The Singapore government has released an artificial intelligence (AI) governance framework to help businesses tackle the ethical and governance challenges arising from the growing use of AI across industries.
The model framework, announced at the World Economic Forum (WEF) in Davos, Switzerland, builds on earlier guidelines detailed in a discussion paper released in June 2018 by Singapore’s Personal Data Protection Commission (PDPC) and Infocomm Media Development Authority (IMDA).
Underpinning the framework are two high-level guiding principles – AI implementations should be human-centric, and decisions made or assisted by AI should be explainable, transparent and fair to consumers.
These principles, IMDA said, will enhance trust in and understanding of AI, as well as acceptance of how AI-related decisions are made for the benefit of users.
As an example, a retail store that plans to use AI to recommend food products to consumers can use the framework to gauge the implications of a wrong or harmful recommendation, and decide if and how people should be involved in the decision-making process.
Speaking at the WEF, Singapore’s minister for communications and information, S. Iswaran, said Singapore has always had “a certain mindshare” in terms of its ability to contribute to cutting-edge development and governance of policies, and how it is able to think into the future in collaboration with the industry.
“By announcing the model framework in Davos, we have the opportunity to both underscore Singapore’s continued role in that context, as well as invite global feedback on what we are doing,” Iswaran said.
Asked why countries like the US and Japan might be interested in adopting Singapore’s framework, Iswaran noted that Singapore is a small, open and pro-business economy that supports a rules-based trading and economic environment.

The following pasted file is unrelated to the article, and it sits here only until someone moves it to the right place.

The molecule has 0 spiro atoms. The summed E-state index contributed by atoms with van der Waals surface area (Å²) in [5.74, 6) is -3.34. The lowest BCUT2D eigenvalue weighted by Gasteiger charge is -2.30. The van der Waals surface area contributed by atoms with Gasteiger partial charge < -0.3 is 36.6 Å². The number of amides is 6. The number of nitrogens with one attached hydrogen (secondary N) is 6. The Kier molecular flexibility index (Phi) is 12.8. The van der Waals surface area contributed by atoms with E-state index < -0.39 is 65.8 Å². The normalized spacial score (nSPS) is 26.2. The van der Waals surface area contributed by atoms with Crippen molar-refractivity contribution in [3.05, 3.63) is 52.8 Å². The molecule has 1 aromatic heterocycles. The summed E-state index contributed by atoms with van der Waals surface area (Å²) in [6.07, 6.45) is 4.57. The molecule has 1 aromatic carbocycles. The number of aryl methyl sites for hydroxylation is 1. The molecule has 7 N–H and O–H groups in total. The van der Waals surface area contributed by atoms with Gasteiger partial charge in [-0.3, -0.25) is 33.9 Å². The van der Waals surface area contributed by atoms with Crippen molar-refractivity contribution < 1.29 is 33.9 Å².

“Therefore, when we propose some of these ideas, they tend to be seen in that context,” Iswaran said, adding that Singapore is also more objective compared with some other jurisdictions.
Noting that the framework was developed in consultation with the industry, Iswaran said private companies should find that most – if not all – of it are well within the bounds of what they would have thought were important focus areas.
As such, Iswaran said it is unlikely that industry players will be deterred from doing things out of Singapore because of the framework.
“On the contrary, I would say that we might even be able to come out as one of the jurisdictions with sound approaches to data management and the governance of AI, and other frontier technologies. In this case, more companies would want to be associated with us,” he added.
Moving forward, the IMDA and the WEF will be engaging organisations to discuss the model framework in greater detail and facilitate its adoption.
Work has already commenced, with closed-door discussions led by the WEF’s Centre for the Fourth Industrial Revolution (C4IR) and IMDA to seek feedback on the framework, as well as to generate and understand use cases and practical examples.
The C4IR and IMDA will also develop a measurement matrix for the framework which regulators and certification bodies globally can adopt and adapt for their use in assessing whether organisations are responsibly deploying AI.
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